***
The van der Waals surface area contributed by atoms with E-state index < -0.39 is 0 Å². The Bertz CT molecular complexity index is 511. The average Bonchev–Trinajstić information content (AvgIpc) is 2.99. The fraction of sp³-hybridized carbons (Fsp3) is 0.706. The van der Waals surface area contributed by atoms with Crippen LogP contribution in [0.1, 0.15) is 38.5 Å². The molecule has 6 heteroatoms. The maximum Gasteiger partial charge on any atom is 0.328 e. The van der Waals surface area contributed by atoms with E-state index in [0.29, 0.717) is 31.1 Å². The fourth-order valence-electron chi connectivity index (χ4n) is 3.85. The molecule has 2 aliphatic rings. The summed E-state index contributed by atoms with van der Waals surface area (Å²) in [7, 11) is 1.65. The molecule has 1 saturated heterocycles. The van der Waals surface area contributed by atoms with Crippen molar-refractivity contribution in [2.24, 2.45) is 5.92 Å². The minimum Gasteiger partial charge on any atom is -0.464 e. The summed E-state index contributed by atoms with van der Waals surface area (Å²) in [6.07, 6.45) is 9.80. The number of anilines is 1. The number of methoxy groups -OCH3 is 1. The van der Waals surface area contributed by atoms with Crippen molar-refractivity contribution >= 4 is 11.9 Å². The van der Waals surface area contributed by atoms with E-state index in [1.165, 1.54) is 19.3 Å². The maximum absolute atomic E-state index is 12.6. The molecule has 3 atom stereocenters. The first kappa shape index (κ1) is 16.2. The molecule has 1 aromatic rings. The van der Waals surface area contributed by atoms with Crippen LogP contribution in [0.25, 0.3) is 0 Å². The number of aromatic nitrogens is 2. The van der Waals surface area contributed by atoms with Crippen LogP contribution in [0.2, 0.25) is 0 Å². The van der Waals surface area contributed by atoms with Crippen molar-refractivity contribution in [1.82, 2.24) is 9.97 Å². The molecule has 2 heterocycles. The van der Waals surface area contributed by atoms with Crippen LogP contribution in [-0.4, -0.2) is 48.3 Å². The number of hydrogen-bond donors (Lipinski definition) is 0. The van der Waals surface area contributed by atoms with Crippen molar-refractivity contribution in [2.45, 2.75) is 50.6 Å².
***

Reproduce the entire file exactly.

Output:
The van der Waals surface area contributed by atoms with E-state index < -0.39 is 0 Å². The Bertz CT molecular complexity index is 511. The average Bonchev–Trinajstić information content (AvgIpc) is 2.99. The fraction of sp³-hybridized carbons (Fsp3) is 0.706. The van der Waals surface area contributed by atoms with Crippen LogP contribution in [0.1, 0.15) is 38.5 Å². The molecule has 6 heteroatoms. The maximum Gasteiger partial charge on any atom is 0.328 e. The van der Waals surface area contributed by atoms with E-state index in [0.29, 0.717) is 31.1 Å². The fourth-order valence-electron chi connectivity index (χ4n) is 3.85. The molecule has 2 aliphatic rings. The summed E-state index contributed by atoms with van der Waals surface area (Å²) in [7, 11) is 1.65. The molecule has 1 saturated heterocycles. The van der Waals surface area contributed by atoms with Crippen molar-refractivity contribution in [2.24, 2.45) is 5.92 Å². The minimum Gasteiger partial charge on any atom is -0.464 e. The summed E-state index contributed by atoms with van der Waals surface area (Å²) in [6.07, 6.45) is 9.80. The number of anilines is 1. The number of methoxy groups -OCH3 is 1. The van der Waals surface area contributed by atoms with Crippen molar-refractivity contribution >= 4 is 11.9 Å². The van der Waals surface area contributed by atoms with E-state index in [1.165, 1.54) is 19.3 Å². The maximum absolute atomic E-state index is 12.6. The molecule has 3 atom stereocenters. The first kappa shape index (κ1) is 16.2. The molecule has 1 aromatic rings. The van der Waals surface area contributed by atoms with Crippen LogP contribution in [0.25, 0.3) is 0 Å². The number of aromatic nitrogens is 2. The van der Waals surface area contributed by atoms with Crippen LogP contribution in [0.2, 0.25) is 0 Å². The van der Waals surface area contributed by atoms with Crippen molar-refractivity contribution in [1.82, 2.24) is 9.97 Å². The molecule has 2 heterocycles. The van der Waals surface area contributed by atoms with Crippen LogP contribution in [-0.4, -0.2) is 48.3 Å². The number of hydrogen-bond donors (Lipinski definition) is 0. The van der Waals surface area contributed by atoms with Crippen molar-refractivity contribution in [2.45, 2.75) is 50.6 Å².